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Progressive Rummy

Progressive rummy is a form of Contract Rummy, which is a variant of the classic Rummy game. In Contract Rummy and the games that are based on it, there are specific combinations of sets and runs that the players are required to form before they can form their melds. These specific combinations are called contracts. A single game of a Contract Rummy game is made up of many different deals, each one with a specific contract. As the game progresses, the contracts get more and more difficult to meet. There are many different kinds of Contract Rummy, and Progressive Rummy is just one of them. There are also games called Liverpool Rummy, Shanghai Rummy, and many others.
 

Rules on Playing Progressive Rummy

The basic rules in Progressive Rummy are similar to those that apply to the basic Contract Rummy game. These games are meant for three to five players, but the best number of players is four. One game should be played with two decks of cards, each with 52 cards plus the jokers. The total number of jokers should in the game should be equal to the number of players there are minus one. In a game of Progressive Rummy, there should be seven deals in all. The players will take turns being the dealer following a clockwise order, with the first dealer chosen in random. The deal should also be done in a clockwise order. During the first three rounds, the players should all get ten cards each, but during the last four rounds, they get twelve cards each. After the player cards have been dealt, the first card from the remaining pile will start the discard pile, an aspect of the game derived from the classic Rummy game. Finally, the cards left on the deck will be placed next to the discard pile and will be called the stock pile.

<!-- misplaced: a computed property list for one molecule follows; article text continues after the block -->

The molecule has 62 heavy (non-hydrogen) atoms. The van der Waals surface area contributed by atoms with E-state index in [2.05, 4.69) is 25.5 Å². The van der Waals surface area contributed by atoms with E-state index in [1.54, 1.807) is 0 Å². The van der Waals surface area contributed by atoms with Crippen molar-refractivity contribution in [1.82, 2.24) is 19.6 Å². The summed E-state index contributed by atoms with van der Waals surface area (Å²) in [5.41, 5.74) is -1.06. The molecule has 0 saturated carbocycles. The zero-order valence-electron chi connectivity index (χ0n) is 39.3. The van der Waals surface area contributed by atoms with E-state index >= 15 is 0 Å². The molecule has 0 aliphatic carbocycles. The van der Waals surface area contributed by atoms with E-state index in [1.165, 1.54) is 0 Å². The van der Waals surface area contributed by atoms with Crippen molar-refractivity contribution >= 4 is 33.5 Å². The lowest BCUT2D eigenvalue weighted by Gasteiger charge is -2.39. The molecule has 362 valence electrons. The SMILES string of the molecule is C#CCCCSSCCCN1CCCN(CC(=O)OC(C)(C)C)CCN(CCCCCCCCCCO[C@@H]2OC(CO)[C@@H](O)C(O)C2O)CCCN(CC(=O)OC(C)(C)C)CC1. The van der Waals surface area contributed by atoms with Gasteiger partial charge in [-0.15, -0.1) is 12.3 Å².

What You Need to Do in a Progressive Rummy Game

If you are playing a game of Progressive Rummy, your objective should be to get rid of all your cards. You can do this in three different ways, namely laying off, melding, and discarding. But as in all Contract Rummy games, you first have to complete the contract assigned for that round before you get to do any of these things. The same concepts of melding that works for the classic Rummy games also apply to Contract Rummy games. The players can form runs, also called sequences, or sets, also called books. A run can be made up of at least four cards of the same suit whose values are consecutive. A set, however, should be made up of at least three cards with the same values. These melds can be extended as the game goes on. For example, the longest run possible can have up to 14 cards, with aces flanking both ends. A player gets to “go out” when he has disposed of all his cards. Once a player goes out, the other players will receive penalty points. These points will be based on the value of the cards that they have left in their hands.
 

The Contracts in Progressive Rummy

One game consists of seven deals in all, each one with a contract. The contract for the first deal is two sets, which will be made up of 6 cards in all. For the second deal, the contract is one set of three cards and one run of four cards, totaling to 7 cards in all. The contract for the third deal is two runs of four cards with 8 cards in all, and three groups of three cards, made up of 9 cards, is required for the fourth deal. For the fifth deal, the players would have to form two sets of three cards and one run of four cards, so all in all, the combination should have ten cards in all. For the sixth deal, the players should form one three-card set and two four-card run, all in all with eleven cards. For the last deal, the contract is three four-card runs and no discard.
 

Laying Off in Progressive Rummy

Aside from melding and discarding, two moves in classic Rummy, players can also lay off in Contract Rummy games. Laying off means adding cards to the sets and runs already melded and placed on the table. Players can lay off cards and add them to any of the melds on the table, whether the melds are theirs or their opponents’. However, you may only lay off if you already have melds on the table. If you meld cards, you cannot lay off in that same turn. Also, you can lay off any number of cards in one turn.
 

 

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